An Ohio man who raped a six-month-old baby girl, killing her inadvertently during the horrifying sexual assault, is hoping for clemency in a hearing before his scheduled execution in May.
Death row inmate Steven Smith, 48, admits that he intended to sexually assault infant Autumn Carter in 1998, he did not set out to kill the Mansfield, Ohio baby during the course of the attack. However, the injuries Carter sustained in part because Smith was too intoxicated to notice the rape was killing the little girl were grave, and she did not survive.
Now lawyers for Smith argue that while the fatal sexual assault upon Carter was intentional, her death was not — and Ohio’s death penalty law is clear in intent to kill being a necessary precipitate. It was speculated that Smith raped the baby as revenge against her mother, Kaysha Frye, whom he’d been dating for six months and after she allegedly rebuffed his advances.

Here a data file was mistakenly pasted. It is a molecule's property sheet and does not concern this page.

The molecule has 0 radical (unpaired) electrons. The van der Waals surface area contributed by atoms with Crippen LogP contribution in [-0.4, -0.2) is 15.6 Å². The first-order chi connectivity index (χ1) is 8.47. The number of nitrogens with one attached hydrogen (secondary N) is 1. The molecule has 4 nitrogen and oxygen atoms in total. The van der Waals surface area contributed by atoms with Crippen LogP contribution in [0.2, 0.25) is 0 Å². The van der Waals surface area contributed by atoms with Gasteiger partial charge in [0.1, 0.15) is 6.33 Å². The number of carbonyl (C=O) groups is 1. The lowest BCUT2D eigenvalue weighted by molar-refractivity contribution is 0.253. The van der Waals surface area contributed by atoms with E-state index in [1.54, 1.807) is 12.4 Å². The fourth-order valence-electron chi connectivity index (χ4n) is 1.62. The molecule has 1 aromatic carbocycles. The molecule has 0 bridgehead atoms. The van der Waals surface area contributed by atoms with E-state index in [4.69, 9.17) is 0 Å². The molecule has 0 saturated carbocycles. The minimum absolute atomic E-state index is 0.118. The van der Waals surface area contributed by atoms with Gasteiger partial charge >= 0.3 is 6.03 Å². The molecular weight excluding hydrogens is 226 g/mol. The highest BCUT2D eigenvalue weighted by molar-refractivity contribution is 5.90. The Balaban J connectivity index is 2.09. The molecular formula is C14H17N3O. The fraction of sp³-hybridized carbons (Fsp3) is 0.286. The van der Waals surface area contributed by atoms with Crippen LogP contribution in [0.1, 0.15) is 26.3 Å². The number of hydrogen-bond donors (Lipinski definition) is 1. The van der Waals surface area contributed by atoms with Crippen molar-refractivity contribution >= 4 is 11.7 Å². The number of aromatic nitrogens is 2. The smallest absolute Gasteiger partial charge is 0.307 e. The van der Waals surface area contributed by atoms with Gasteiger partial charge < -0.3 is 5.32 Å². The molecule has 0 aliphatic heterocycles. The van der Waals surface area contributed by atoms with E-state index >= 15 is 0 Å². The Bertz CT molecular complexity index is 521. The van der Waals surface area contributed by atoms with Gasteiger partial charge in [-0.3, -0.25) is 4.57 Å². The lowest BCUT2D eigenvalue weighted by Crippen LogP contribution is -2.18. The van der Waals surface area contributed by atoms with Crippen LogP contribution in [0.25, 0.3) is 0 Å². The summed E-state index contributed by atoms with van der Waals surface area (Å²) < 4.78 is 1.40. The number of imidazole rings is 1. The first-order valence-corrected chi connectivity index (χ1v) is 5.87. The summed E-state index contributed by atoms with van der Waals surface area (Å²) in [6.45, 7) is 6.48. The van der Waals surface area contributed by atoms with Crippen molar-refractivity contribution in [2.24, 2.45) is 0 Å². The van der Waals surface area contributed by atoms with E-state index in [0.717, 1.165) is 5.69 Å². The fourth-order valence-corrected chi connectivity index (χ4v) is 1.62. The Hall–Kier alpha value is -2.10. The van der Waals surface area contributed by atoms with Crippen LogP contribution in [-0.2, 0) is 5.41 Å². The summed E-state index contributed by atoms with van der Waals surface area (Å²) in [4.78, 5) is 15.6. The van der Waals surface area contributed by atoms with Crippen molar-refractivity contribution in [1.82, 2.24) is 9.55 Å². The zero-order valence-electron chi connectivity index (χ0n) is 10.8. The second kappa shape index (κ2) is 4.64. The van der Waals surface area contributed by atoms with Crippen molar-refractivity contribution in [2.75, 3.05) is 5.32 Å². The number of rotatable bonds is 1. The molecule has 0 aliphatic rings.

Today, Steven Smith’s lawyers presented a final objection to the inmate’s scheduled execution, arguing that while the crime is admittedly horrific, it was not a capital offense. Lawyers Joseph Wilhelm and Tyson Fleming wrote to the Ohio Parole Board:
“The evidence suggests that Autumn’s death was a horrible accident … Despite the shocking nature of this crime, Steve’s death sentence should be commuted because genuine doubts exist whether he even committed a capital offense.”
Smith was never officially charged with rape, complicating the case’s outcome. Doug Berman is an Ohio State University professor of law and expert on the death penalty, and he says that Smith’s lawyers have an obligation to make the case that the death of Carter was not intentional in the course of the baby’s rape:
“But if the lawyers for this defendant can legitimately assert that the evidence doesn’t show or support that this was an intentional killing, not only is it appropriate to bring this up at clemency, I think they’re obliged, representing their client appropriately, to stress this point.”
Steven Smith is scheduled to be put to death on May 1.